In a series of essays, Traverso explores the left’s expressive modes and missed opportunities: the first half of the book is an exploration of Marxism and memory studies (one dissolved as the other emerged), the melancholic in art and film, and the revolutionary image of Bohemia. The second half of the book is a series of intellectual and personal meetings, which Traverso adjudicates for their usefulness to the left: Theodor Adorno and C.L.R. James’ abortive friendship, Adorno and Walter Benjamin’s correspondence, and Daniel Bensaïd’s work on Benjamin. The “left-wing culture” these affinities is meant to trace is defined as the space carved out by “movements that struggled to change the world by putting the principle of equality at the center of their agenda” (xiii). Since that landscape is rather vast, Traverso relies on resonant juxtaposition and very real exchanges in order to erect monuments to the melancholia he reads throughout their shared projects.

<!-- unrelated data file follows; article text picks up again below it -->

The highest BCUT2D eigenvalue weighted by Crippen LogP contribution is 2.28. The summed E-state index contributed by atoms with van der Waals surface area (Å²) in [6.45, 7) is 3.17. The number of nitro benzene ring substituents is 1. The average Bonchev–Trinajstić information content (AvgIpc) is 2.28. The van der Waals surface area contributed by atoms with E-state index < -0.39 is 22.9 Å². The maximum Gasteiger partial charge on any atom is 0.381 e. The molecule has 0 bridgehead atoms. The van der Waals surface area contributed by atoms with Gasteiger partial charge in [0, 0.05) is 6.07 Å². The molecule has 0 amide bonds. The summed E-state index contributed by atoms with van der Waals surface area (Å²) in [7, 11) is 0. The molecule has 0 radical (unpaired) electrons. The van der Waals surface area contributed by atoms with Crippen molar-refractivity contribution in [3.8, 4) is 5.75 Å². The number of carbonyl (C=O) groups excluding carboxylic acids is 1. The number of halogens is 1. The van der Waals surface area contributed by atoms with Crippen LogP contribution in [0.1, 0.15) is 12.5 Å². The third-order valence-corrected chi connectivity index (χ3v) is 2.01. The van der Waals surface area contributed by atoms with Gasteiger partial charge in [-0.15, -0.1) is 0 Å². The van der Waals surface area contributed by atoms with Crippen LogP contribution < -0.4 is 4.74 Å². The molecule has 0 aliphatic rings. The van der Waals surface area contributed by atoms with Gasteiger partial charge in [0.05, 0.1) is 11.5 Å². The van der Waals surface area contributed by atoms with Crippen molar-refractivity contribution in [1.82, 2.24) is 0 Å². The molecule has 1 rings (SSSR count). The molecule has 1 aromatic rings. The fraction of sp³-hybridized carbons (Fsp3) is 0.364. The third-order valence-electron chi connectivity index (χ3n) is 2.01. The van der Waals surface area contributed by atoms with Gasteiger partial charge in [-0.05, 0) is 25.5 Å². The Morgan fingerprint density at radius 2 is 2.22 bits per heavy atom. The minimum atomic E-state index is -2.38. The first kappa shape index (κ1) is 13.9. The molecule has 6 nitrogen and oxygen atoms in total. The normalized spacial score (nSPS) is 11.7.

The nineteenth and twentieth centuries burst forth onto the stage of history buoyed by the French and Russian Revolutions, surging confidently forwards into a future tinged with utopia. In devastating contrast, the twenty-first century met a future foreclosed to the possibility of imagining a world outside of triumphant capitalism and post-totalitarian, neoliberal humanitarianism. While successive defeats served to consolidate the ideas of socialism in the past, the defeat suffered by the left in 1989 withheld from memory (and therefore from history) any redemptive lesson. In Left-Wing Melancholia, the reader is thus led gently through the rubble of the emancipatory project of the last two hundred years, and invited to ruminate on what could come of “a world burdened with its past, without a visible future” (18).